#10YearsOfSolarImpact: Little Sun, in direct competition with lack of energy

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A conversation with Felix Hallwachs, Managing Director at Little Sun

Felix Hallwachs

Tell us about Little Sun and how it was created

A marriage of art and science, Little Sun was founded in 2012 by artist Olafur Eliasson and engineer Frederik Ottesen. Their collaboration produced the Little Sun lamp—a small, portable solar light—that was first distributed to people living without electricity in Ethiopia.  From then on, our aim was to provide a scalable distribution and lineup of solar products and bring clean, affordable energy to Sub-Saharan Africa, a place where almost 600 million people live off-grid.

Image: Ruzvidzo ConnicalTowerProduction and Little Sun

The first prototype we produced looked similar to an iPhone and when we showed it to a rural villager in Ethiopia, she wasn’t really impressed. That led to a discussion about our core values and design principles, and it made us realize that the design of our products should incorporate a feeling of happiness, aspiration, opportunity, and a feeling of empowerment. That’s how our first solar lamp was born, in the shape of the Ethiopian Adey flower, a national symbol of positivity and beauty in Ethiopia. And because we designed the lamp in collaboration with the local community,  it was greatly appreciated by the people we visited with the new prototypes.

We also wanted to be as connected as possible with the communities we worked with. From the beginning, our photography was done by an Ethiopian artist, reflecting prosperity, happiness, and interconnectedness. The inclusive, positive narrative has been a key element of Little Sun’s vision ever since. We supply empowering and inspiring solar tools to people across the globe, and we showcase powerful and resourceful people.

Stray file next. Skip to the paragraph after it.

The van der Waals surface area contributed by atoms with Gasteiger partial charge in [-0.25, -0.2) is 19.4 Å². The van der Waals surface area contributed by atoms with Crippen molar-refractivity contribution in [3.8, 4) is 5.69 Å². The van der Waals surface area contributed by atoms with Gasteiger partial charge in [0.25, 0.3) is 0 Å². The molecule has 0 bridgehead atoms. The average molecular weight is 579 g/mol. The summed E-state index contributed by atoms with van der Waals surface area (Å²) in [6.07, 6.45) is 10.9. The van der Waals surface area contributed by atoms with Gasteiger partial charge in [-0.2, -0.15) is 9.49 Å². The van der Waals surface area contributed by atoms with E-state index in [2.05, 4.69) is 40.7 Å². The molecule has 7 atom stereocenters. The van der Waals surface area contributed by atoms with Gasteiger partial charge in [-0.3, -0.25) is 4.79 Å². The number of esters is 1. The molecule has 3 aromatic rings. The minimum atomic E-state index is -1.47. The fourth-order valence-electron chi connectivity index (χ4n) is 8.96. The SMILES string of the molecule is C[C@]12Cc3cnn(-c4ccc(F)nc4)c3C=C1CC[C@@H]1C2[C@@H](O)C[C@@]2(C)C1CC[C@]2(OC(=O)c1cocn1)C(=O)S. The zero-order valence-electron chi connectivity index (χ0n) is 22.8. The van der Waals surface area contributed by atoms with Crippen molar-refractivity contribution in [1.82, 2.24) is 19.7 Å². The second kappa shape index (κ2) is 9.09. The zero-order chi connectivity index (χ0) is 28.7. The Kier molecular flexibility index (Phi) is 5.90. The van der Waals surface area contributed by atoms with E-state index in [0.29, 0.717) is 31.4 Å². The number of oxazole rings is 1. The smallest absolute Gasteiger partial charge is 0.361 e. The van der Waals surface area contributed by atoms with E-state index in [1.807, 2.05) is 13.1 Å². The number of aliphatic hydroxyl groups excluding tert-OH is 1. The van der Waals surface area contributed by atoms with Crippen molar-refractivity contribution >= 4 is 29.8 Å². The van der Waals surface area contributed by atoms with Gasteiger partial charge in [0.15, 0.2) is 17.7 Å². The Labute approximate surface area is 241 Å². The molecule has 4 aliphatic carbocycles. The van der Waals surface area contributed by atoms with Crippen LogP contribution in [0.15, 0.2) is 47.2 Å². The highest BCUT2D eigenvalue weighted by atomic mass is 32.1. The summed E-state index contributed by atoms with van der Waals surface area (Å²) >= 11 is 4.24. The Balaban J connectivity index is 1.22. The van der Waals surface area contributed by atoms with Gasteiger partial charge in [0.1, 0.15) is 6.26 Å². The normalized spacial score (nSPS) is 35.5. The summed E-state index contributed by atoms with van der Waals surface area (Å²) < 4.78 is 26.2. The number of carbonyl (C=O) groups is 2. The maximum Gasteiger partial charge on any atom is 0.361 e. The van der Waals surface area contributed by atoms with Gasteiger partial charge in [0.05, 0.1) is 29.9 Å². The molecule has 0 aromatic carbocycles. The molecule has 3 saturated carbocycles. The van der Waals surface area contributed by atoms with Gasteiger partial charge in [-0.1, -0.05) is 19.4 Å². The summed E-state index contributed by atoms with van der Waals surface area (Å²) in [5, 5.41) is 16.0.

How did the company evolve from that first very distinctive product?

We have learned a lot and one key takeaway in recent years is that our solar products are just the first step on the energy ladder. We realized that while working with the off-grid community who pointed to Solar home systems (SHS) and PAYG. Seeing the need for all that,  we naturally became an implementer of these products and services.

We went from having an office in Berlin to now being present also in Zambia and Senegal, establishing partnerships in Tanzania, Rwanda, and Ethiopia. We realized that organization-wise, we can have social businesses on the ground to drive change, while our main structure is a non-profit seeking grant funding.

Image: Little Sun and Chona Mwemba

We have electrified health centers and schools through grant funding. In Ethiopia, we have a partnership with We Care Solar for maternity health facilities and, in Senegal, we have set up solar home systems in 150 health centers. We are establishing our first solar-powered hubs in rural communities to create opportunities. We have a community micromill prototype in collaboration with Nadji Bi in Senegal. In Zambia, we are setting up a milk collection center for smallholder farmers that includes a cooling machine to ensure the milk can reach the market without getting spoiled. We are using Indian technology for the cooling service and are being supported with advice by SELCO, whose work we greatly appreciate.

So you’re stepping into quite a few different types of projects as pilots to maximize impact. What is the common thread among them?

We have identified a four-point plan for impact. It involves technology, capital, professional training to make sure everyone involved understands their role, and last but not least, it involves market access to be sustainable.